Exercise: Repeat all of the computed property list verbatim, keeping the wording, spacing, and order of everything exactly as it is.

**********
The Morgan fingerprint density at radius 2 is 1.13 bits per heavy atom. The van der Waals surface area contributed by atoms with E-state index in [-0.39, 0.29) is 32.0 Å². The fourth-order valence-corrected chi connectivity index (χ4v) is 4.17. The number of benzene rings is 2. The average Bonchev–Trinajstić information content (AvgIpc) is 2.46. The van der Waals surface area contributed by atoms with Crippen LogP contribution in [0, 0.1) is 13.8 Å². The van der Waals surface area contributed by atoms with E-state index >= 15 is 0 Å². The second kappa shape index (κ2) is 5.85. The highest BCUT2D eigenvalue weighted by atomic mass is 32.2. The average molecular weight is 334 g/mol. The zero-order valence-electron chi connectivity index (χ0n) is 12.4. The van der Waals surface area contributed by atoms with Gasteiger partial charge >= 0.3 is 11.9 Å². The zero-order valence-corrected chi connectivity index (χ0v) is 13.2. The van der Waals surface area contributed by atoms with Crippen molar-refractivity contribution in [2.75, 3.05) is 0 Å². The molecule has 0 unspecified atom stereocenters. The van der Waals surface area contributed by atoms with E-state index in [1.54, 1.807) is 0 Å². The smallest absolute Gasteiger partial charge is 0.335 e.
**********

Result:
The Morgan fingerprint density at radius 2 is 1.13 bits per heavy atom. The van der Waals surface area contributed by atoms with E-state index in [-0.39, 0.29) is 32.0 Å². The fourth-order valence-corrected chi connectivity index (χ4v) is 4.17. The number of benzene rings is 2. The average Bonchev–Trinajstić information content (AvgIpc) is 2.46. The van der Waals surface area contributed by atoms with Crippen LogP contribution in [0, 0.1) is 13.8 Å². The van der Waals surface area contributed by atoms with E-state index >= 15 is 0 Å². The second kappa shape index (κ2) is 5.85. The highest BCUT2D eigenvalue weighted by atomic mass is 32.2. The average molecular weight is 334 g/mol. The zero-order valence-electron chi connectivity index (χ0n) is 12.4. The van der Waals surface area contributed by atoms with Gasteiger partial charge >= 0.3 is 11.9 Å². The zero-order valence-corrected chi connectivity index (χ0v) is 13.2. The van der Waals surface area contributed by atoms with Crippen molar-refractivity contribution in [2.75, 3.05) is 0 Å². The molecule has 0 unspecified atom stereocenters. The van der Waals surface area contributed by atoms with E-state index in [1.54, 1.807) is 0 Å². The smallest absolute Gasteiger partial charge is 0.335 e.